The history of early Paxos

A brief history of early Paxos


The history of Paxos is linked closely with that of Corfu, in fact legend says that Poseidon, in a fit of rage, struck Corfu with his trident and Paxos splintered off and floated away to become a separate island. It then became his ‘love nest’ and to this day, Poseidon’s trident remains the symbol of Paxos.

It is thought that, sometime later the first ‘human’ inhabitants on Paxos were the Phoenicians who arrived in pre-historic times. Others civilisation who settled on the island include the Romans, Normans, and the Byzantines.

Both Corfu and Paxos islands fought together against pirates and the troublesome Turks. However even as a combined unit they could not resist the attacks of the Venetians in 1386 who stamped their indelible mark on the island for the next 400 years.


About 60 years into the Venetians’ rule the castle of Agios Nikolaos was built in the south west of Paxos to protect the residents; although abandoned it still cuts an impressive figure as it stands guardian to the island. Around the same time a second castle, Dialetos, was built at the north of the Paxos island in Lakka above the sandy beach of Charami. Unfortunately this castle has not stood the test of time.

It was about this time that the locals of Paxos started to terrace the hills and cultivate olives on a commercial basis; they built yards and yards of dry stone walls to separate their trees from that of their neighbours. The walls, olive trees and the152 abandoned olive presses can be seen to this day as a testament to the work of previous generations of Paxiots.

After 400 years in the possession of the Venetians, control of the island passed to the French Republic for just two years. In 1799, after a 3 month siege, Corfu was occupied by Russian and Turkish forces. For the next 7 years the Ionian Islands Constitution was in force placing all the islands under the protection of these two countries.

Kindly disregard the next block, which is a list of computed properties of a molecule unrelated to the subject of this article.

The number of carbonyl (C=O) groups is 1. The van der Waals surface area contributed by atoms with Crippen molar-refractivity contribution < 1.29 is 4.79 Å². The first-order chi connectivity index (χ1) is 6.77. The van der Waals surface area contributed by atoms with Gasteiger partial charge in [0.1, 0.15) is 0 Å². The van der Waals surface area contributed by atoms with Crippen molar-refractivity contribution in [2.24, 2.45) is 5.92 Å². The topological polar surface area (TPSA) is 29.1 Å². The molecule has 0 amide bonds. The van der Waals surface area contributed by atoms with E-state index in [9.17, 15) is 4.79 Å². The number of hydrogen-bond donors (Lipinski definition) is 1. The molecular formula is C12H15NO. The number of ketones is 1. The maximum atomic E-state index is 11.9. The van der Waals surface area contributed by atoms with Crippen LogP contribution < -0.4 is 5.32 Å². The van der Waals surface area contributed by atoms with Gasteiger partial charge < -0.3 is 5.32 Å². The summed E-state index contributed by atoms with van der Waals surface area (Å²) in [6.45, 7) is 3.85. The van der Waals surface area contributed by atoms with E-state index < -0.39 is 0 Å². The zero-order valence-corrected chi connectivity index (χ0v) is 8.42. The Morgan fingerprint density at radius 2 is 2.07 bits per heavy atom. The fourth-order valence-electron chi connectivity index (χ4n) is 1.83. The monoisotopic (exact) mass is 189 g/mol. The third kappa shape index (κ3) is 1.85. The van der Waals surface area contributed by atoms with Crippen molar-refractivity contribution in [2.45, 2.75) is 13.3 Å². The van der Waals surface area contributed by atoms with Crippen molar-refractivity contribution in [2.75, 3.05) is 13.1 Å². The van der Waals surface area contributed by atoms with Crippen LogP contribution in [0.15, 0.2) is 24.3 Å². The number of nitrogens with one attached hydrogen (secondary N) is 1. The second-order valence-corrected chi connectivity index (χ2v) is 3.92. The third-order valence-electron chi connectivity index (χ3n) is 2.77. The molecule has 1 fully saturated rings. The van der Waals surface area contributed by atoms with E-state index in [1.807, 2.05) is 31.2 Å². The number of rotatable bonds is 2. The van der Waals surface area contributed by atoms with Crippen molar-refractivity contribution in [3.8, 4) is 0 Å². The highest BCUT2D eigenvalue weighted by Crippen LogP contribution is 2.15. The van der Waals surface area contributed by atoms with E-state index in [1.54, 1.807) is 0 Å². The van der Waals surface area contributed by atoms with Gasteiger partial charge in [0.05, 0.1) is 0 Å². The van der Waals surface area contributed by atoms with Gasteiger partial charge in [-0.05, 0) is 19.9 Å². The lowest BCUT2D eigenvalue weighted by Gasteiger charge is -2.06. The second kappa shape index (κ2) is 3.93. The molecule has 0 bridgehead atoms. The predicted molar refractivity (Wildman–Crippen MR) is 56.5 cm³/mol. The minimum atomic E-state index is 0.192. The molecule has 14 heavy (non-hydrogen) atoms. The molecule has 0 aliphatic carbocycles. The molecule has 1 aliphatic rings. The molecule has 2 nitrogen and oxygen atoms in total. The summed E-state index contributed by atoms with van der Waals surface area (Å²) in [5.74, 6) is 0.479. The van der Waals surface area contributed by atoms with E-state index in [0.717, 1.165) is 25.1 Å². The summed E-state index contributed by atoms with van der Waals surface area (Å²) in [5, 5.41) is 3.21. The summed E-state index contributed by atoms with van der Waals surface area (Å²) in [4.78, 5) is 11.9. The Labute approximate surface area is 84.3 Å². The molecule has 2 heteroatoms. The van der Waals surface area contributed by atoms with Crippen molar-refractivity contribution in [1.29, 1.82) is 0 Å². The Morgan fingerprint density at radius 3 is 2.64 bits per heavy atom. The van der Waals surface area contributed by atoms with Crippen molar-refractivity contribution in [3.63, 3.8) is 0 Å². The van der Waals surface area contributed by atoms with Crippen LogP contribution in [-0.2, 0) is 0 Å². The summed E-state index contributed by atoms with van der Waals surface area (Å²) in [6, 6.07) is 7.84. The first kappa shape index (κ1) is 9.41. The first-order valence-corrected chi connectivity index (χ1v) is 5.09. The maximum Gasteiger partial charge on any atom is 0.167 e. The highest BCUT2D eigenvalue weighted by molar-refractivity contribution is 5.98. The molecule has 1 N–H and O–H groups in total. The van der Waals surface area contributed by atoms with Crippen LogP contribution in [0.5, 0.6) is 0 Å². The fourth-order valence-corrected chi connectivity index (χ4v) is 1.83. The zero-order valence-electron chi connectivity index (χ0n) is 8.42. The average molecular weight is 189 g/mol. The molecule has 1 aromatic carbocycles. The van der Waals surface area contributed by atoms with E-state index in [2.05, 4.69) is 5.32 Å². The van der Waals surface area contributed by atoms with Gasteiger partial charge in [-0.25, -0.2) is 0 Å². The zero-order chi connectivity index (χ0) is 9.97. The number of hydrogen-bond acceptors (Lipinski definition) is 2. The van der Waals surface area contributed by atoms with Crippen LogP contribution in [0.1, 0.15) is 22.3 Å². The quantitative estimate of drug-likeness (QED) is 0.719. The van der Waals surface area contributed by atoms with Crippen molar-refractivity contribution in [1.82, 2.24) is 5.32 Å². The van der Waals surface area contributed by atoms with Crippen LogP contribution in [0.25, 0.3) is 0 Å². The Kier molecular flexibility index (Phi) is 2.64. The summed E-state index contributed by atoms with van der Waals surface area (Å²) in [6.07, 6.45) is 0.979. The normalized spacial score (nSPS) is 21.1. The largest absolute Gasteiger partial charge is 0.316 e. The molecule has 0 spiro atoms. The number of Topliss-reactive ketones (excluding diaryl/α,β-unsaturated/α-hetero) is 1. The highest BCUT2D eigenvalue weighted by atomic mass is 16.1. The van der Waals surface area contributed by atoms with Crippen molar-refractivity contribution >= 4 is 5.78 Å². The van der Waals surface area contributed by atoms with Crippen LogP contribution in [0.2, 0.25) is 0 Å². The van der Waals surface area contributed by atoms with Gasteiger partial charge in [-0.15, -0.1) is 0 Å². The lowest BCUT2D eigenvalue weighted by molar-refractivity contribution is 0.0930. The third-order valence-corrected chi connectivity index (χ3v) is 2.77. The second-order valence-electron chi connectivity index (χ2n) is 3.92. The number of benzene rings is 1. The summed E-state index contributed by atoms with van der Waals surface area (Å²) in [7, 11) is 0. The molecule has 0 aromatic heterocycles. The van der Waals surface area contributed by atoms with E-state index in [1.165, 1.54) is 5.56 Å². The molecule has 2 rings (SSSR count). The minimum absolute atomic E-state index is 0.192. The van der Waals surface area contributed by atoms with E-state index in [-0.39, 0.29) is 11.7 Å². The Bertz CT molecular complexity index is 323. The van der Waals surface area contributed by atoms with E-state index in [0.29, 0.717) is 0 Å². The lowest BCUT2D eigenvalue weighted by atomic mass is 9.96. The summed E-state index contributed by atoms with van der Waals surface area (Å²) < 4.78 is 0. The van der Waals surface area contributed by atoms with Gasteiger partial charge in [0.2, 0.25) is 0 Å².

British Rule

In 1810 the British blockaded Corfu and Paxos causing a massive food and water shortage which led to the Paxiots to revolt and kill the Governor and other local dignitaries. The revolt was later crushed; the ringleaders were shot in Corfu castle and other activists imprisoned if unable to flee the islands. However, the British responded and a counter attack led by Richard Church managed to capture the fortress without a single shot being fired!

Greek Union

In 1817 a new constitution was formed: the new United States of the Ionian Islands proclaimed a British protectorate, governed by a British High Commissioner who remained in charge until the Union with Greece in 1864.


Throughout this period religion has remained a major factor in the life of those living on Paxos and by 1686 there were 39 churches in use. The importance of the church in local life has continued to grow and there are now 64 churches (one for every 36 residents) on the island of Paxos with the oldest dating back to the 6th century: Agia Marina in Porto Ozias.

Close to the apartments is the Hypapanati church which is one of the most interesting on the whole island and well worth a visit.

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